Even I find myself thinking, and occasionally saying “PIN number”, but that’s because everyone else says it, now. What I was thinking was that those who started the rot possibly did it out of ignorance, not those who are sucked into it (to mix metaphors) by the natural imitativeness of the human species.
I can’t prove you are wrong, but I also don’t think it particularly important. When I look at “PIN number” or “ATM machine” or whatever, I see a broad pattern. This is how English works. It could be that the first person to say “PIN number” didn’t know what “PIN” stood for, but the fact remains that the usage fit the pattern. It sounds like natural English, so users of natural English took to it.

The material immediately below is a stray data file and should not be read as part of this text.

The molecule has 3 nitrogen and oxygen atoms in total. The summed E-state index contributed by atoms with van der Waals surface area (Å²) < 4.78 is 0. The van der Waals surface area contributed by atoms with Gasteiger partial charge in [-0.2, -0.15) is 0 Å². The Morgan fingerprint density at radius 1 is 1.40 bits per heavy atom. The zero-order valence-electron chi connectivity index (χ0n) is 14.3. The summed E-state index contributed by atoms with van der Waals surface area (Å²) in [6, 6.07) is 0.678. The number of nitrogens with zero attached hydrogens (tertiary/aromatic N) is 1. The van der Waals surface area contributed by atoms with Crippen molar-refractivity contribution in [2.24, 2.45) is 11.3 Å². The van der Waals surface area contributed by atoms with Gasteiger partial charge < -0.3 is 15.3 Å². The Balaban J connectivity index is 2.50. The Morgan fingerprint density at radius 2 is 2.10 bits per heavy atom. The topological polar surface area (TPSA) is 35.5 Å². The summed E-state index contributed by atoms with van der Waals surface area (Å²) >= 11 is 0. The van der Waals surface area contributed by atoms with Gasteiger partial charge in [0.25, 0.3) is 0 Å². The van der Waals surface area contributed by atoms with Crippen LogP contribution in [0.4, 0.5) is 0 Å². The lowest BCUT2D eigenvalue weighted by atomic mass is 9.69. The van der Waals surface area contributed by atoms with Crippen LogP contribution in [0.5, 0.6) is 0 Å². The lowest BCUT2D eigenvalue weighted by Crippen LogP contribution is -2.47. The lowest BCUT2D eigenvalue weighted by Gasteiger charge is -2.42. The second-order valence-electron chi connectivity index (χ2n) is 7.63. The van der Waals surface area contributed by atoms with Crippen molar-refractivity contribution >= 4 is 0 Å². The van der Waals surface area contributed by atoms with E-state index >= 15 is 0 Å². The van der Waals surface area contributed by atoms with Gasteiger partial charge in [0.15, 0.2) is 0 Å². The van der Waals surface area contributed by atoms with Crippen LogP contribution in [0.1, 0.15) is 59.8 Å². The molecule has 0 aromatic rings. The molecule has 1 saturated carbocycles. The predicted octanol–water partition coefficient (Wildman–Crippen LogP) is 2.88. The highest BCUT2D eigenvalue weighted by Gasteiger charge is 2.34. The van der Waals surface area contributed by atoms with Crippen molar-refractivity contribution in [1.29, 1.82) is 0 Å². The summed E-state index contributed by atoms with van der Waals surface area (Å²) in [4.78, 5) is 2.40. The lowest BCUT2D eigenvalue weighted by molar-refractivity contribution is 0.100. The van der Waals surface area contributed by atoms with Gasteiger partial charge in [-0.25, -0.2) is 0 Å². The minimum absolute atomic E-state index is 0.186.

There is the idea out there in prescriptivist circles that if a usage arose out of ignorance this makes the new usage automatically bad. They aren’t serious about this, of course. Modern English, including of the most strict prescriptivist-approved sort, is built from layers upon layers of ignorant usages. As is usually the case, the cry of “ignorance” is a rationalization to justify a prejudice: not an actual strategy for analyzing language.